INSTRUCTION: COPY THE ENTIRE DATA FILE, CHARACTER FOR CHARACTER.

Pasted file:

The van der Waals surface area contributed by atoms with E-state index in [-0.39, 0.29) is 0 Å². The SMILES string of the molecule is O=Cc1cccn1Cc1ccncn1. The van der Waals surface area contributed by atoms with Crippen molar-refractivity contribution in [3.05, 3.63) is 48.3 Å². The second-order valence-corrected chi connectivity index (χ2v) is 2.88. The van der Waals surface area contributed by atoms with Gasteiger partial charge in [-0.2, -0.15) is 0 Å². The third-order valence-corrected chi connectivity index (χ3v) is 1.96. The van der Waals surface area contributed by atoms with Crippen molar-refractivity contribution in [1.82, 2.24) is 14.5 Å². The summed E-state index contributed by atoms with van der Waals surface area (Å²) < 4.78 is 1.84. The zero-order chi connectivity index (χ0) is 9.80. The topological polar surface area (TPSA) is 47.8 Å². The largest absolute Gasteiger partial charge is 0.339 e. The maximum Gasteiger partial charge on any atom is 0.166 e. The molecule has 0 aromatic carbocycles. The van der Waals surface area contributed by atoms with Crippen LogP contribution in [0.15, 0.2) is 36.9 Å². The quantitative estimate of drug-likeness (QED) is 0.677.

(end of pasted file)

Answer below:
The van der Waals surface area contributed by atoms with E-state index in [-0.39, 0.29) is 0 Å². The SMILES string of the molecule is O=Cc1cccn1Cc1ccncn1. The van der Waals surface area contributed by atoms with Crippen molar-refractivity contribution in [3.05, 3.63) is 48.3 Å². The second-order valence-corrected chi connectivity index (χ2v) is 2.88. The van der Waals surface area contributed by atoms with Gasteiger partial charge in [-0.2, -0.15) is 0 Å². The third-order valence-corrected chi connectivity index (χ3v) is 1.96. The van der Waals surface area contributed by atoms with Crippen molar-refractivity contribution in [1.82, 2.24) is 14.5 Å². The summed E-state index contributed by atoms with van der Waals surface area (Å²) < 4.78 is 1.84. The zero-order chi connectivity index (χ0) is 9.80. The topological polar surface area (TPSA) is 47.8 Å². The largest absolute Gasteiger partial charge is 0.339 e. The maximum Gasteiger partial charge on any atom is 0.166 e. The molecule has 0 aromatic carbocycles. The van der Waals surface area contributed by atoms with Crippen LogP contribution in [0.15, 0.2) is 36.9 Å². The quantitative estimate of drug-likeness (QED) is 0.677.